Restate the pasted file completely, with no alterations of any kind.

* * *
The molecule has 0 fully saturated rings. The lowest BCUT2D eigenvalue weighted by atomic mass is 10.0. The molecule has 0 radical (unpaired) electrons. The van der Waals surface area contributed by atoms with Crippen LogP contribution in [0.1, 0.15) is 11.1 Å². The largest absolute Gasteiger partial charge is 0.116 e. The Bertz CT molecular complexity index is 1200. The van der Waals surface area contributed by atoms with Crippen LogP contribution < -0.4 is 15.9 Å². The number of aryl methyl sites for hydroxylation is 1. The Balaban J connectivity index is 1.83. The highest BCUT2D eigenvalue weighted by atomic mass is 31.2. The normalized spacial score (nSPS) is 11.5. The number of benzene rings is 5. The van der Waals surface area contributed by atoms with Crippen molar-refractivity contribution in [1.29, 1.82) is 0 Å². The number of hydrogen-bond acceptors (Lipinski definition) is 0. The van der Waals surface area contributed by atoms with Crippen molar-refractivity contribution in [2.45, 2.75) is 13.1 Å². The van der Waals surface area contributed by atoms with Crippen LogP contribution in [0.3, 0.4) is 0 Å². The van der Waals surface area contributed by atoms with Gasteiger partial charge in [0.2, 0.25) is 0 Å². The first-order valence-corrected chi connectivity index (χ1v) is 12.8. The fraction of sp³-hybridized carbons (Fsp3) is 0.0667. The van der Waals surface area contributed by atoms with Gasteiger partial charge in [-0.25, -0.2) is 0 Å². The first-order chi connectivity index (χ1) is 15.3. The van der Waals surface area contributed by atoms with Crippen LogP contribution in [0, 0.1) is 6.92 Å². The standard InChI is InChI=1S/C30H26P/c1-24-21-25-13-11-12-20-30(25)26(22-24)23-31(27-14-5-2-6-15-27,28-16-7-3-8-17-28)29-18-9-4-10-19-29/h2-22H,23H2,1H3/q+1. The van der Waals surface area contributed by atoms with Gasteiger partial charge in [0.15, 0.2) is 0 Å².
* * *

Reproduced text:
The molecule has 0 fully saturated rings. The lowest BCUT2D eigenvalue weighted by atomic mass is 10.0. The molecule has 0 radical (unpaired) electrons. The van der Waals surface area contributed by atoms with Crippen LogP contribution in [0.1, 0.15) is 11.1 Å². The largest absolute Gasteiger partial charge is 0.116 e. The Bertz CT molecular complexity index is 1200. The van der Waals surface area contributed by atoms with Crippen LogP contribution < -0.4 is 15.9 Å². The number of aryl methyl sites for hydroxylation is 1. The Balaban J connectivity index is 1.83. The highest BCUT2D eigenvalue weighted by atomic mass is 31.2. The normalized spacial score (nSPS) is 11.5. The number of benzene rings is 5. The van der Waals surface area contributed by atoms with Crippen molar-refractivity contribution in [1.29, 1.82) is 0 Å². The number of hydrogen-bond acceptors (Lipinski definition) is 0. The van der Waals surface area contributed by atoms with Crippen molar-refractivity contribution in [2.45, 2.75) is 13.1 Å². The van der Waals surface area contributed by atoms with Crippen LogP contribution in [0.3, 0.4) is 0 Å². The van der Waals surface area contributed by atoms with Gasteiger partial charge in [0.2, 0.25) is 0 Å². The first-order valence-corrected chi connectivity index (χ1v) is 12.8. The fraction of sp³-hybridized carbons (Fsp3) is 0.0667. The van der Waals surface area contributed by atoms with Gasteiger partial charge in [-0.25, -0.2) is 0 Å². The first-order chi connectivity index (χ1) is 15.3. The van der Waals surface area contributed by atoms with Crippen LogP contribution in [0, 0.1) is 6.92 Å². The standard InChI is InChI=1S/C30H26P/c1-24-21-25-13-11-12-20-30(25)26(22-24)23-31(27-14-5-2-6-15-27,28-16-7-3-8-17-28)29-18-9-4-10-19-29/h2-22H,23H2,1H3/q+1. The van der Waals surface area contributed by atoms with Gasteiger partial charge in [0.15, 0.2) is 0 Å².